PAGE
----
Fognini earned his 11th consecutive singles victory, after winning titles in Germany at Stuttgart and Hamburg.
“I was not consistent at the beginning, obviously I did not play great tennis, but after 10 matches in a row in two weeks it could be expected,” Fognini said. “I started slow, then I started to fight for every point.”
Klizan was up 4-1 in the third set, then failed to serve out the match at 6-5, before clinching the win in the tiebreaker.
Mayer jumped out to a 4-1 lead at the start, but Klizan won 10 out of 12 games after dropping the first set.
AFP, GSTAAD, Switzerland
Second seed Stanislas Wawrinka gave away a double break, but regained the initiative to beat Spain’s Daniel Gimeno-Traver 7-5, 7-6 (7/4) on Wednesday in a nervous, but winning start to the Swiss Open.
The Lausanne player looked to be cruising to a straightforward success against world No. 62 Gimeno-Traver, but the Spaniard had other ideas, recapturing both second set breaks — Wawrinka had a match point in the 12th game — and forcing the clay contest into a tiebreaker.
A 12th ace from the big-hitting 10th-ranked Swiss earned three more match points in the decider, with Gimeno-Traver saving the first with an ace, before finally going down through a backhand error.
Wawrinka, winner of the clay title this year in Lisbon and runner-up at the Madrid Masters to Rafael Nadal, takes on another Spaniard when he plays Feliciano Lopez in the next round.
The fifth seed from Madrid earned a 6-4, 6-3 win over Russia’s Andrey Kuznetsov.
Wawrinka was pleased with his great escape in front of his home fans at the elite Alpine venue located at 800m above sea level.
“It was not an easy match and I’m just glad to win it,” said Wawrinka, a 2005 finalist in Gstaad. “It is always tough conditions here on fast clay and there was also wind. I’m very happy to go through, I’m having a good season and it’s important for me to try and follow through with this performance. Lopez is a tough lefty and I’ll have to play a solid match to beat him.”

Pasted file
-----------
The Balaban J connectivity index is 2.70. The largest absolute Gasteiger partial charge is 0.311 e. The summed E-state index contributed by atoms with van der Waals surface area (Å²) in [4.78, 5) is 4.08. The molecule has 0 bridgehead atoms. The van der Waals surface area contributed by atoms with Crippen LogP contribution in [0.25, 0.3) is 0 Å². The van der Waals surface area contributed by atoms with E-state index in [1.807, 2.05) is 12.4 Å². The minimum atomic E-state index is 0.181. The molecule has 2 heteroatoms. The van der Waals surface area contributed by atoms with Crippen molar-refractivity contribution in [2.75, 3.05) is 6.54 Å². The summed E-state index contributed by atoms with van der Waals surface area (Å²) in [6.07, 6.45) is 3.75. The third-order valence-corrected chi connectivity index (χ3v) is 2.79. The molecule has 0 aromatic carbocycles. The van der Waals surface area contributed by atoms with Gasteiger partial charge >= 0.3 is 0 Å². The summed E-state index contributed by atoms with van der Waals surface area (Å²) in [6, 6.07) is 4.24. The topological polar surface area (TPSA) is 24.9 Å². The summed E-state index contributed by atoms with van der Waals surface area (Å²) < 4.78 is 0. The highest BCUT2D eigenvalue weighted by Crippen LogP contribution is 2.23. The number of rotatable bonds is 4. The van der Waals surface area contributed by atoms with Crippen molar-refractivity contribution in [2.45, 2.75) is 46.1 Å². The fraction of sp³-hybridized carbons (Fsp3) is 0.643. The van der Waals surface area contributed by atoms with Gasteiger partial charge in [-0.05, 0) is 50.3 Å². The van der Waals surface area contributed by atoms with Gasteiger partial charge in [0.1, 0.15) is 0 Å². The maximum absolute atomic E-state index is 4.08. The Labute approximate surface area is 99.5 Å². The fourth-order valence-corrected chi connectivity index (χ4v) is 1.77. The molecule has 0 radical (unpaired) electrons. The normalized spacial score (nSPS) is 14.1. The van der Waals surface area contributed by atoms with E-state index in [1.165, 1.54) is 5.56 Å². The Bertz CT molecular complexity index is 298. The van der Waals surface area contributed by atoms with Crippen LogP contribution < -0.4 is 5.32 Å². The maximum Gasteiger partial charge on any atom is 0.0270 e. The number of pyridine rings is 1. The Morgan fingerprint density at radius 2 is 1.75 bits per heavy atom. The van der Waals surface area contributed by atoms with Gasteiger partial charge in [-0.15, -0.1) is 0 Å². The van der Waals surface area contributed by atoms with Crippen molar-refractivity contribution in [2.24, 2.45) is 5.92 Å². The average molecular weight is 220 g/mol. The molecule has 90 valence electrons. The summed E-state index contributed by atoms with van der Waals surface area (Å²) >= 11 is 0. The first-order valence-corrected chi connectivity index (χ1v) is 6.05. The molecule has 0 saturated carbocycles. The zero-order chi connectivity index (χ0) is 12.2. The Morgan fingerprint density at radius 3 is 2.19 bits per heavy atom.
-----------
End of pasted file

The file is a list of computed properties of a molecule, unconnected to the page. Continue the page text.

The 2004 champion and 17-time Grand Slam winner Roger Federer takes the top seeding, but did not start until yesterday when he faced Germany’s Daniel Brands in the second round.
Federer was set to be willed to win by a capacity crowd, some of whom would be occupying the 800 additional seats installed in the expanded grandstands shortly after the tennis icon announced his return in the wake of a Wimbledon second-round disappointment last month.
History repeated itself on Tuesday in a welcoming ceremony, with Federer being presented on court with his second milk cow by the event organizers, who did the same for him in 2003 after he won his first Wimbledon.
“She won’t be in my trophy room, that’s for sure,” Federer said. “Now I need to find a garage for a cow, although I have no idea what a cow garage looks like.”
Lopez got the day’s only win for Spain from four second-round matches.
Spaniards own two of the last three Gstaad titles through Nicolas Almagro and Marcel Granollers.
Lopez wasted no time in advancing, winning the opening set with a break of serve against Kuznetsov and then taking a 5-3 lead on his second break of the sunny afternoon, before booking a last-eight place after little more than an hour.
Guillermo Garcia-Lopez was crushed 6-1, 6-2 as Argentine Juan Monaco won his opening career match at the event.